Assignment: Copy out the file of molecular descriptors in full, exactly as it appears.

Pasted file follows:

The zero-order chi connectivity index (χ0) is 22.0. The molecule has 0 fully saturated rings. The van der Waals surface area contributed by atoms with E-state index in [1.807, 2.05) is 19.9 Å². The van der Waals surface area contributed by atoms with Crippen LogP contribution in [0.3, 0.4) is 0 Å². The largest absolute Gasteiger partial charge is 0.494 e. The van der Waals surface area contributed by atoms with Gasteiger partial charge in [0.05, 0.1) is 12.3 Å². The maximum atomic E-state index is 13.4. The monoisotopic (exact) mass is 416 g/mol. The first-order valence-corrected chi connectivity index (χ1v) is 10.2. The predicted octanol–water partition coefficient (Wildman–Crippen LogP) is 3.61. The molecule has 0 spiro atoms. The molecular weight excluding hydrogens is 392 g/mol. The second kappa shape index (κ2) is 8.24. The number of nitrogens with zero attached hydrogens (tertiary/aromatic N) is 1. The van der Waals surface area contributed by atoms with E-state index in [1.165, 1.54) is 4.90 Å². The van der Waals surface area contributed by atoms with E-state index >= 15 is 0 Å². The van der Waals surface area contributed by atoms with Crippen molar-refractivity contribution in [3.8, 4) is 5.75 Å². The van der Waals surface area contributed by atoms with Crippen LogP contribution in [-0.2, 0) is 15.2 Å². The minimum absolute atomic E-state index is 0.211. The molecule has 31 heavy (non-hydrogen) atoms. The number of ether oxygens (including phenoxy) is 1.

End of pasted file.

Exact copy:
The zero-order chi connectivity index (χ0) is 22.0. The molecule has 0 fully saturated rings. The van der Waals surface area contributed by atoms with E-state index in [1.807, 2.05) is 19.9 Å². The van der Waals surface area contributed by atoms with Crippen LogP contribution in [0.3, 0.4) is 0 Å². The largest absolute Gasteiger partial charge is 0.494 e. The van der Waals surface area contributed by atoms with Gasteiger partial charge in [0.05, 0.1) is 12.3 Å². The maximum atomic E-state index is 13.4. The monoisotopic (exact) mass is 416 g/mol. The first-order valence-corrected chi connectivity index (χ1v) is 10.2. The predicted octanol–water partition coefficient (Wildman–Crippen LogP) is 3.61. The molecule has 0 spiro atoms. The molecular weight excluding hydrogens is 392 g/mol. The second kappa shape index (κ2) is 8.24. The number of nitrogens with zero attached hydrogens (tertiary/aromatic N) is 1. The van der Waals surface area contributed by atoms with E-state index in [1.165, 1.54) is 4.90 Å². The van der Waals surface area contributed by atoms with E-state index >= 15 is 0 Å². The van der Waals surface area contributed by atoms with Crippen molar-refractivity contribution in [3.8, 4) is 5.75 Å². The van der Waals surface area contributed by atoms with Crippen LogP contribution in [-0.2, 0) is 15.2 Å². The minimum absolute atomic E-state index is 0.211. The molecule has 31 heavy (non-hydrogen) atoms. The number of ether oxygens (including phenoxy) is 1.